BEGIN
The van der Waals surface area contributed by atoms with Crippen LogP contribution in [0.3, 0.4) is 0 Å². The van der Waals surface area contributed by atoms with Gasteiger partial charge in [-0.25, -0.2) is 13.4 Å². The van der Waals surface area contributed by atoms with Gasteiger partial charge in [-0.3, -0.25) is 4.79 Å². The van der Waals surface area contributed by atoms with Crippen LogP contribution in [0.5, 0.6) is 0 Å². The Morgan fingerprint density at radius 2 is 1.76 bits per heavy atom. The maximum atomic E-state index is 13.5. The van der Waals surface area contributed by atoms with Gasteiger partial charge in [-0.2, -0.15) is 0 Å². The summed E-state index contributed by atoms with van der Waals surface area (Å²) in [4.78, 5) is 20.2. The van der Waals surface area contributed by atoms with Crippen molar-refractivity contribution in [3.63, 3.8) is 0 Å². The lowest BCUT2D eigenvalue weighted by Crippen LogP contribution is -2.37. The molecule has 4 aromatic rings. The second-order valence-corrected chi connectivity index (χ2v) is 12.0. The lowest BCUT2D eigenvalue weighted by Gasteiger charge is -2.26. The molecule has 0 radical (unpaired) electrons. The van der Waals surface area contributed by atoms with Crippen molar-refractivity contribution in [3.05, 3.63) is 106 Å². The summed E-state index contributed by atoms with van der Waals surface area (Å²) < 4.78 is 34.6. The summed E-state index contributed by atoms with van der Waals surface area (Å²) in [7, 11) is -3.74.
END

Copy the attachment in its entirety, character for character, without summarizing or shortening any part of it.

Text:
The van der Waals surface area contributed by atoms with Crippen LogP contribution in [0.3, 0.4) is 0 Å². The van der Waals surface area contributed by atoms with Gasteiger partial charge in [-0.25, -0.2) is 13.4 Å². The van der Waals surface area contributed by atoms with Gasteiger partial charge in [-0.3, -0.25) is 4.79 Å². The van der Waals surface area contributed by atoms with Crippen LogP contribution in [0.5, 0.6) is 0 Å². The Morgan fingerprint density at radius 2 is 1.76 bits per heavy atom. The maximum atomic E-state index is 13.5. The van der Waals surface area contributed by atoms with Gasteiger partial charge in [-0.2, -0.15) is 0 Å². The summed E-state index contributed by atoms with van der Waals surface area (Å²) in [4.78, 5) is 20.2. The van der Waals surface area contributed by atoms with Crippen molar-refractivity contribution in [3.63, 3.8) is 0 Å². The lowest BCUT2D eigenvalue weighted by Crippen LogP contribution is -2.37. The molecule has 4 aromatic rings. The second-order valence-corrected chi connectivity index (χ2v) is 12.0. The lowest BCUT2D eigenvalue weighted by Gasteiger charge is -2.26. The molecule has 0 radical (unpaired) electrons. The van der Waals surface area contributed by atoms with Crippen molar-refractivity contribution in [3.05, 3.63) is 106 Å². The summed E-state index contributed by atoms with van der Waals surface area (Å²) < 4.78 is 34.6. The summed E-state index contributed by atoms with van der Waals surface area (Å²) in [7, 11) is -3.74.